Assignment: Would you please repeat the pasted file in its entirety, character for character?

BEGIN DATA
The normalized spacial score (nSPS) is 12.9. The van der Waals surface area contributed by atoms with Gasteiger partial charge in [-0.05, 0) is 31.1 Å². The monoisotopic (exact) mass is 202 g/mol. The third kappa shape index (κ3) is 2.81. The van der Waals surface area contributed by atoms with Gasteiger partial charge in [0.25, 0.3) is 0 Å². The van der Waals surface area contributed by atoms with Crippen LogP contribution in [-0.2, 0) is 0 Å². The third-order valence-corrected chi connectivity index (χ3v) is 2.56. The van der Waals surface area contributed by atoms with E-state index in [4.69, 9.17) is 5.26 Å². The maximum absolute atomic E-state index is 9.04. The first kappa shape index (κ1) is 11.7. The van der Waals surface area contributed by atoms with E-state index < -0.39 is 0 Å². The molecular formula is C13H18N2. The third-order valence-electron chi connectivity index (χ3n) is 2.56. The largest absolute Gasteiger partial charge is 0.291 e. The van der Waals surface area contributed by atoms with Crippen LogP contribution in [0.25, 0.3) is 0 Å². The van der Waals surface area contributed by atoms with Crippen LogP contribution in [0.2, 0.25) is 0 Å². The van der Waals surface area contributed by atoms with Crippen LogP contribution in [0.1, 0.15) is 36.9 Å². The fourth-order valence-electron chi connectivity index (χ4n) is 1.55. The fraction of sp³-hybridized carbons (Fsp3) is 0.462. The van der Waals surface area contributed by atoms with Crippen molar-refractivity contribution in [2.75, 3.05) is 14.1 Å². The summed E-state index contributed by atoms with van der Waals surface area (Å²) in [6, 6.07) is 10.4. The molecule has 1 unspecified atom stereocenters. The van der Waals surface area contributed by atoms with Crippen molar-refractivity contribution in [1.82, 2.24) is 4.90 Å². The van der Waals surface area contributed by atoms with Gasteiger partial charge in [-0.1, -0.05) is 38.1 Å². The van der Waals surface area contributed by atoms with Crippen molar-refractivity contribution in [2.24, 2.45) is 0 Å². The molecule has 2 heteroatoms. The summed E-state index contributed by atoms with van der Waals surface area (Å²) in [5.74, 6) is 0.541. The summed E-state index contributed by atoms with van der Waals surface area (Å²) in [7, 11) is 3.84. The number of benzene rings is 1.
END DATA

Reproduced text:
The normalized spacial score (nSPS) is 12.9. The van der Waals surface area contributed by atoms with Gasteiger partial charge in [-0.05, 0) is 31.1 Å². The monoisotopic (exact) mass is 202 g/mol. The third kappa shape index (κ3) is 2.81. The van der Waals surface area contributed by atoms with Gasteiger partial charge in [0.25, 0.3) is 0 Å². The van der Waals surface area contributed by atoms with Crippen LogP contribution in [-0.2, 0) is 0 Å². The third-order valence-corrected chi connectivity index (χ3v) is 2.56. The van der Waals surface area contributed by atoms with E-state index in [4.69, 9.17) is 5.26 Å². The maximum absolute atomic E-state index is 9.04. The first kappa shape index (κ1) is 11.7. The van der Waals surface area contributed by atoms with E-state index < -0.39 is 0 Å². The molecular formula is C13H18N2. The third-order valence-electron chi connectivity index (χ3n) is 2.56. The largest absolute Gasteiger partial charge is 0.291 e. The van der Waals surface area contributed by atoms with Crippen LogP contribution in [0.25, 0.3) is 0 Å². The van der Waals surface area contributed by atoms with Crippen LogP contribution in [0.2, 0.25) is 0 Å². The van der Waals surface area contributed by atoms with Crippen LogP contribution in [0.1, 0.15) is 36.9 Å². The fourth-order valence-electron chi connectivity index (χ4n) is 1.55. The fraction of sp³-hybridized carbons (Fsp3) is 0.462. The van der Waals surface area contributed by atoms with Crippen molar-refractivity contribution in [2.75, 3.05) is 14.1 Å². The summed E-state index contributed by atoms with van der Waals surface area (Å²) in [6, 6.07) is 10.4. The molecule has 1 unspecified atom stereocenters. The van der Waals surface area contributed by atoms with Crippen molar-refractivity contribution in [1.82, 2.24) is 4.90 Å². The van der Waals surface area contributed by atoms with Gasteiger partial charge in [-0.1, -0.05) is 38.1 Å². The van der Waals surface area contributed by atoms with Crippen molar-refractivity contribution in [2.24, 2.45) is 0 Å². The molecule has 2 heteroatoms. The summed E-state index contributed by atoms with van der Waals surface area (Å²) in [5.74, 6) is 0.541. The summed E-state index contributed by atoms with van der Waals surface area (Å²) in [7, 11) is 3.84. The number of benzene rings is 1.